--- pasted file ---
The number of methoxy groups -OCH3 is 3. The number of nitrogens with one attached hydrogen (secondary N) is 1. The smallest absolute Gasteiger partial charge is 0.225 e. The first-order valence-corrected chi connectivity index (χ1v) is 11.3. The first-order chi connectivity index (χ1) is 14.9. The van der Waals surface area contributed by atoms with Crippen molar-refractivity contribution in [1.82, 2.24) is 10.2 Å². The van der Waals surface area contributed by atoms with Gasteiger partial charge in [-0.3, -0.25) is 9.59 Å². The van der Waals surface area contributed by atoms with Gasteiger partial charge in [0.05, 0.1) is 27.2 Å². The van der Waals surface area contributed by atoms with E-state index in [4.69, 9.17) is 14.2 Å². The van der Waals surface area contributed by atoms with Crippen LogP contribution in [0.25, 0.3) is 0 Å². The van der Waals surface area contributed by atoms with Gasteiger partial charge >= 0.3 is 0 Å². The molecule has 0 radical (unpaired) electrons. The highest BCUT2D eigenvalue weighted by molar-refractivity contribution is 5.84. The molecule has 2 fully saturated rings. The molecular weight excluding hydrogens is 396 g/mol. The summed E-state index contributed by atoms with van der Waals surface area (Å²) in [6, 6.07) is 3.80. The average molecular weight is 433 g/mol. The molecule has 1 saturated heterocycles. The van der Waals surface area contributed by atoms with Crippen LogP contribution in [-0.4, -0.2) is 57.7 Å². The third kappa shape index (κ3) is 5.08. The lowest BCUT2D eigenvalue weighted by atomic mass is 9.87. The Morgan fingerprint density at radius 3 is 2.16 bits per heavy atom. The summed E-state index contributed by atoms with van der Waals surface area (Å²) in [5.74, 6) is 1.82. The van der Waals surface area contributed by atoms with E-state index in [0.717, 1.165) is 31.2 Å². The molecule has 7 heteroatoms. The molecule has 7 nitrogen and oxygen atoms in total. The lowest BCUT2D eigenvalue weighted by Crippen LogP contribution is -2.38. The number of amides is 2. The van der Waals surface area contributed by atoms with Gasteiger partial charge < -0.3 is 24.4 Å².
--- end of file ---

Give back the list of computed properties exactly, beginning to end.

The number of methoxy groups -OCH3 is 3. The number of nitrogens with one attached hydrogen (secondary N) is 1. The smallest absolute Gasteiger partial charge is 0.225 e. The first-order valence-corrected chi connectivity index (χ1v) is 11.3. The first-order chi connectivity index (χ1) is 14.9. The van der Waals surface area contributed by atoms with Crippen molar-refractivity contribution in [1.82, 2.24) is 10.2 Å². The van der Waals surface area contributed by atoms with Gasteiger partial charge in [-0.3, -0.25) is 9.59 Å². The van der Waals surface area contributed by atoms with Gasteiger partial charge in [0.05, 0.1) is 27.2 Å². The van der Waals surface area contributed by atoms with E-state index in [4.69, 9.17) is 14.2 Å². The van der Waals surface area contributed by atoms with Crippen LogP contribution in [0.25, 0.3) is 0 Å². The van der Waals surface area contributed by atoms with Gasteiger partial charge >= 0.3 is 0 Å². The molecule has 0 radical (unpaired) electrons. The highest BCUT2D eigenvalue weighted by molar-refractivity contribution is 5.84. The molecule has 2 fully saturated rings. The molecular weight excluding hydrogens is 396 g/mol. The summed E-state index contributed by atoms with van der Waals surface area (Å²) in [6, 6.07) is 3.80. The average molecular weight is 433 g/mol. The molecule has 1 saturated heterocycles. The van der Waals surface area contributed by atoms with Crippen LogP contribution in [-0.4, -0.2) is 57.7 Å². The third kappa shape index (κ3) is 5.08. The lowest BCUT2D eigenvalue weighted by atomic mass is 9.87. The Morgan fingerprint density at radius 3 is 2.16 bits per heavy atom. The summed E-state index contributed by atoms with van der Waals surface area (Å²) in [5.74, 6) is 1.82. The van der Waals surface area contributed by atoms with E-state index in [0.717, 1.165) is 31.2 Å². The molecule has 7 heteroatoms. The molecule has 7 nitrogen and oxygen atoms in total. The lowest BCUT2D eigenvalue weighted by Crippen LogP contribution is -2.38. The number of amides is 2. The van der Waals surface area contributed by atoms with Gasteiger partial charge < -0.3 is 24.4 Å².